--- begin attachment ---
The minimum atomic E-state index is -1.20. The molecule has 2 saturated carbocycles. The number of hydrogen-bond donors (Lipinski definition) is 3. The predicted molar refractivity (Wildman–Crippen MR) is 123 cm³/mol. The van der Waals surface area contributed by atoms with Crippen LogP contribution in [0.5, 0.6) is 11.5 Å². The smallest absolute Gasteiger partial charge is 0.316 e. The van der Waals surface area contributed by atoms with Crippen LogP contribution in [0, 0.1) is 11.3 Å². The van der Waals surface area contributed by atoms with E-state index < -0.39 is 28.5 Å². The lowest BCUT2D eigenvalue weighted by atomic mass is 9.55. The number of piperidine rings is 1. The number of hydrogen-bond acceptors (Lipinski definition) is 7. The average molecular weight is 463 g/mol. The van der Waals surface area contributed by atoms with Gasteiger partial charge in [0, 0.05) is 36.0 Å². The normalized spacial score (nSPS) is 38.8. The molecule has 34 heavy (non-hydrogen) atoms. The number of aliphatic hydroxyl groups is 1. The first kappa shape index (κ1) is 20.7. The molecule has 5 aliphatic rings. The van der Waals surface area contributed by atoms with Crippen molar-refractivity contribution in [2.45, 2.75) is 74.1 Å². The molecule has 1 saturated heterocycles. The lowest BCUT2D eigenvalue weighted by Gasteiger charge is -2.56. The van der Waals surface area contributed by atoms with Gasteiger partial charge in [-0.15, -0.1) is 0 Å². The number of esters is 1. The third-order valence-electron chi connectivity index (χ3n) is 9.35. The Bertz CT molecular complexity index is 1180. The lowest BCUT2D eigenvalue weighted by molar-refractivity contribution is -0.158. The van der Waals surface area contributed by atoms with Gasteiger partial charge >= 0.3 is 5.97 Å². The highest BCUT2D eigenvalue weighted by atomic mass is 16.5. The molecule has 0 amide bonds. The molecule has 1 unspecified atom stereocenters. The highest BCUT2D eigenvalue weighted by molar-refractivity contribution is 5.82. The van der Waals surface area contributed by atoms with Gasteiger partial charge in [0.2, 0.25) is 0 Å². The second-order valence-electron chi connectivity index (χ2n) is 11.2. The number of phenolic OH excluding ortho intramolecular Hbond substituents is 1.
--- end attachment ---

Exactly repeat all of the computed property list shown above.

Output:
The minimum atomic E-state index is -1.20. The molecule has 2 saturated carbocycles. The number of hydrogen-bond donors (Lipinski definition) is 3. The predicted molar refractivity (Wildman–Crippen MR) is 123 cm³/mol. The van der Waals surface area contributed by atoms with Crippen LogP contribution in [0.5, 0.6) is 11.5 Å². The smallest absolute Gasteiger partial charge is 0.316 e. The van der Waals surface area contributed by atoms with Crippen LogP contribution in [0, 0.1) is 11.3 Å². The van der Waals surface area contributed by atoms with E-state index < -0.39 is 28.5 Å². The lowest BCUT2D eigenvalue weighted by atomic mass is 9.55. The number of piperidine rings is 1. The number of hydrogen-bond acceptors (Lipinski definition) is 7. The average molecular weight is 463 g/mol. The van der Waals surface area contributed by atoms with Gasteiger partial charge in [0, 0.05) is 36.0 Å². The normalized spacial score (nSPS) is 38.8. The molecule has 34 heavy (non-hydrogen) atoms. The number of aliphatic hydroxyl groups is 1. The first kappa shape index (κ1) is 20.7. The molecule has 5 aliphatic rings. The van der Waals surface area contributed by atoms with Crippen molar-refractivity contribution in [2.45, 2.75) is 74.1 Å². The molecule has 1 saturated heterocycles. The lowest BCUT2D eigenvalue weighted by Gasteiger charge is -2.56. The van der Waals surface area contributed by atoms with Gasteiger partial charge in [-0.15, -0.1) is 0 Å². The number of esters is 1. The third-order valence-electron chi connectivity index (χ3n) is 9.35. The Bertz CT molecular complexity index is 1180. The lowest BCUT2D eigenvalue weighted by molar-refractivity contribution is -0.158. The van der Waals surface area contributed by atoms with Gasteiger partial charge >= 0.3 is 5.97 Å². The highest BCUT2D eigenvalue weighted by atomic mass is 16.5. The molecule has 0 amide bonds. The molecule has 1 unspecified atom stereocenters. The highest BCUT2D eigenvalue weighted by molar-refractivity contribution is 5.82. The van der Waals surface area contributed by atoms with Gasteiger partial charge in [0.2, 0.25) is 0 Å². The second-order valence-electron chi connectivity index (χ2n) is 11.2. The number of phenolic OH excluding ortho intramolecular Hbond substituents is 1.